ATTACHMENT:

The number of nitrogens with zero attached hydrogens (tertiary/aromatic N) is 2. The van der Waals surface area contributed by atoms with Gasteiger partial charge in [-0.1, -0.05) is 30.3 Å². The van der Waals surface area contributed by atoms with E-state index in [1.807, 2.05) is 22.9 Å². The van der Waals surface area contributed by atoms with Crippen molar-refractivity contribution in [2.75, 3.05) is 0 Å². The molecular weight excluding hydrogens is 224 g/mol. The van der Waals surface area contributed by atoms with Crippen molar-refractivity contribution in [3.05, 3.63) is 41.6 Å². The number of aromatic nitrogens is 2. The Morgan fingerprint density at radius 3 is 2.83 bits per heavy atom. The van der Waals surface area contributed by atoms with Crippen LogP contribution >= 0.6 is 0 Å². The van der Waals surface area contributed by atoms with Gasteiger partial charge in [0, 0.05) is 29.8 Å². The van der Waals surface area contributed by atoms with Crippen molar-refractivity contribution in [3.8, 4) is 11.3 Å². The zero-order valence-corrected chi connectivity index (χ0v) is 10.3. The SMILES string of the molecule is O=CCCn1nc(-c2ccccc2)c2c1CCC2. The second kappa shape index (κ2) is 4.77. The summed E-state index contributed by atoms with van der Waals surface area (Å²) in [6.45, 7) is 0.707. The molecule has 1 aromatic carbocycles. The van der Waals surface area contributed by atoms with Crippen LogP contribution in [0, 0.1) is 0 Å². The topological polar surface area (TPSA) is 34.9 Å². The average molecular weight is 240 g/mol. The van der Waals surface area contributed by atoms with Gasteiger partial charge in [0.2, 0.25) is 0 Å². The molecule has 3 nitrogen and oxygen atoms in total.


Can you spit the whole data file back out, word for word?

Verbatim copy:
The number of nitrogens with zero attached hydrogens (tertiary/aromatic N) is 2. The van der Waals surface area contributed by atoms with Gasteiger partial charge in [-0.1, -0.05) is 30.3 Å². The van der Waals surface area contributed by atoms with E-state index in [1.807, 2.05) is 22.9 Å². The van der Waals surface area contributed by atoms with Crippen molar-refractivity contribution in [2.75, 3.05) is 0 Å². The molecular weight excluding hydrogens is 224 g/mol. The van der Waals surface area contributed by atoms with Crippen molar-refractivity contribution in [3.05, 3.63) is 41.6 Å². The number of aromatic nitrogens is 2. The Morgan fingerprint density at radius 3 is 2.83 bits per heavy atom. The van der Waals surface area contributed by atoms with Crippen LogP contribution >= 0.6 is 0 Å². The van der Waals surface area contributed by atoms with Gasteiger partial charge in [0, 0.05) is 29.8 Å². The van der Waals surface area contributed by atoms with Crippen molar-refractivity contribution in [3.8, 4) is 11.3 Å². The zero-order valence-corrected chi connectivity index (χ0v) is 10.3. The SMILES string of the molecule is O=CCCn1nc(-c2ccccc2)c2c1CCC2. The second kappa shape index (κ2) is 4.77. The summed E-state index contributed by atoms with van der Waals surface area (Å²) in [6.45, 7) is 0.707. The molecule has 1 aromatic carbocycles. The van der Waals surface area contributed by atoms with Crippen LogP contribution in [0, 0.1) is 0 Å². The topological polar surface area (TPSA) is 34.9 Å². The average molecular weight is 240 g/mol. The van der Waals surface area contributed by atoms with Gasteiger partial charge in [0.2, 0.25) is 0 Å². The molecule has 3 nitrogen and oxygen atoms in total.